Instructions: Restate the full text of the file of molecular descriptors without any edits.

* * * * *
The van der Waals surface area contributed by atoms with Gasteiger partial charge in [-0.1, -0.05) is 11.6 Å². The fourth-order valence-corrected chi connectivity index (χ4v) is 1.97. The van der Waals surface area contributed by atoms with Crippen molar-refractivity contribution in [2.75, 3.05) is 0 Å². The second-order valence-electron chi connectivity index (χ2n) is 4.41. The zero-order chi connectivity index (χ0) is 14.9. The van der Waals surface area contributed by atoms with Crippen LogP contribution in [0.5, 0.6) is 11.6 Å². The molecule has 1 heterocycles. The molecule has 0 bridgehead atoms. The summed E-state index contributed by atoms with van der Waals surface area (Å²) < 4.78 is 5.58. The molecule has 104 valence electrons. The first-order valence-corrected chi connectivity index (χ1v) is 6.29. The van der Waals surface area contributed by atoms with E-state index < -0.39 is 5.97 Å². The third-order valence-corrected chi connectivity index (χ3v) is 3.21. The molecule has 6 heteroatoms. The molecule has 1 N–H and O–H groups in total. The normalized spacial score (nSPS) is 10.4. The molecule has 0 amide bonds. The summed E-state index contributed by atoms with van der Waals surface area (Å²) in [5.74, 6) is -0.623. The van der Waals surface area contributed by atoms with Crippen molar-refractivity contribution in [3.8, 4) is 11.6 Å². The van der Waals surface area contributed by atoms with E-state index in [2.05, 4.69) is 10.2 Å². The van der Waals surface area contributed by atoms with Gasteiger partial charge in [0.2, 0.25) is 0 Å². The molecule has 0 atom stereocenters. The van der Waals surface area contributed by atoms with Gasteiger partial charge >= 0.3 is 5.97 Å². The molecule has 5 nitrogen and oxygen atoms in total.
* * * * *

The van der Waals surface area contributed by atoms with Gasteiger partial charge in [-0.1, -0.05) is 11.6 Å². The fourth-order valence-corrected chi connectivity index (χ4v) is 1.97. The van der Waals surface area contributed by atoms with Crippen molar-refractivity contribution in [2.75, 3.05) is 0 Å². The second-order valence-electron chi connectivity index (χ2n) is 4.41. The zero-order chi connectivity index (χ0) is 14.9. The van der Waals surface area contributed by atoms with Crippen LogP contribution in [0.5, 0.6) is 11.6 Å². The molecule has 1 heterocycles. The molecule has 0 bridgehead atoms. The summed E-state index contributed by atoms with van der Waals surface area (Å²) < 4.78 is 5.58. The molecule has 104 valence electrons. The first-order valence-corrected chi connectivity index (χ1v) is 6.29. The van der Waals surface area contributed by atoms with E-state index < -0.39 is 5.97 Å². The third-order valence-corrected chi connectivity index (χ3v) is 3.21. The molecule has 6 heteroatoms. The molecule has 1 N–H and O–H groups in total. The normalized spacial score (nSPS) is 10.4. The molecule has 0 amide bonds. The summed E-state index contributed by atoms with van der Waals surface area (Å²) in [5.74, 6) is -0.623. The van der Waals surface area contributed by atoms with Crippen molar-refractivity contribution in [3.8, 4) is 11.6 Å². The van der Waals surface area contributed by atoms with E-state index in [2.05, 4.69) is 10.2 Å². The van der Waals surface area contributed by atoms with Gasteiger partial charge in [0.2, 0.25) is 0 Å². The molecule has 0 atom stereocenters. The van der Waals surface area contributed by atoms with Gasteiger partial charge >= 0.3 is 5.97 Å². The molecule has 5 nitrogen and oxygen atoms in total.